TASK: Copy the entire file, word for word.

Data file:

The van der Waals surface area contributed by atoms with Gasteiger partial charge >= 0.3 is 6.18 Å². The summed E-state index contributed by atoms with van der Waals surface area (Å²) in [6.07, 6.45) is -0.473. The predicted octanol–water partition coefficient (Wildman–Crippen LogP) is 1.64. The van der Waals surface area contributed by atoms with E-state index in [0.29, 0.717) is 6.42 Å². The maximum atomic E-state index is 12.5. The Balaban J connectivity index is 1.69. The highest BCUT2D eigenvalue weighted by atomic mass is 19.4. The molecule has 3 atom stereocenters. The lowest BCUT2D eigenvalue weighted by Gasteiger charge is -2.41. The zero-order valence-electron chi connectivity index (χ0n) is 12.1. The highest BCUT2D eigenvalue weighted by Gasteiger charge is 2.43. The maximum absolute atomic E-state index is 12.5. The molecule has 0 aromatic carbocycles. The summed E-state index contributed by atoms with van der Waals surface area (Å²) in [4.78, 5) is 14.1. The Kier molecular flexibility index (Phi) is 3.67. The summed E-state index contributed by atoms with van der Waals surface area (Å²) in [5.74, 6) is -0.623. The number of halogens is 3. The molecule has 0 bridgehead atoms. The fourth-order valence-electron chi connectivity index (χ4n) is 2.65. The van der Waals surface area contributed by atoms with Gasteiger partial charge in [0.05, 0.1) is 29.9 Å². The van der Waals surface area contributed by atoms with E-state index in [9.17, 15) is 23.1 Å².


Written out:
The van der Waals surface area contributed by atoms with Gasteiger partial charge >= 0.3 is 6.18 Å². The summed E-state index contributed by atoms with van der Waals surface area (Å²) in [6.07, 6.45) is -0.473. The predicted octanol–water partition coefficient (Wildman–Crippen LogP) is 1.64. The van der Waals surface area contributed by atoms with E-state index in [0.29, 0.717) is 6.42 Å². The maximum atomic E-state index is 12.5. The Balaban J connectivity index is 1.69. The highest BCUT2D eigenvalue weighted by atomic mass is 19.4. The molecule has 3 atom stereocenters. The lowest BCUT2D eigenvalue weighted by Gasteiger charge is -2.41. The zero-order valence-electron chi connectivity index (χ0n) is 12.1. The highest BCUT2D eigenvalue weighted by Gasteiger charge is 2.43. The maximum absolute atomic E-state index is 12.5. The molecule has 0 aromatic carbocycles. The summed E-state index contributed by atoms with van der Waals surface area (Å²) in [4.78, 5) is 14.1. The Kier molecular flexibility index (Phi) is 3.67. The summed E-state index contributed by atoms with van der Waals surface area (Å²) in [5.74, 6) is -0.623. The number of halogens is 3. The molecule has 0 bridgehead atoms. The fourth-order valence-electron chi connectivity index (χ4n) is 2.65. The van der Waals surface area contributed by atoms with Gasteiger partial charge in [0.05, 0.1) is 29.9 Å². The van der Waals surface area contributed by atoms with E-state index in [9.17, 15) is 23.1 Å².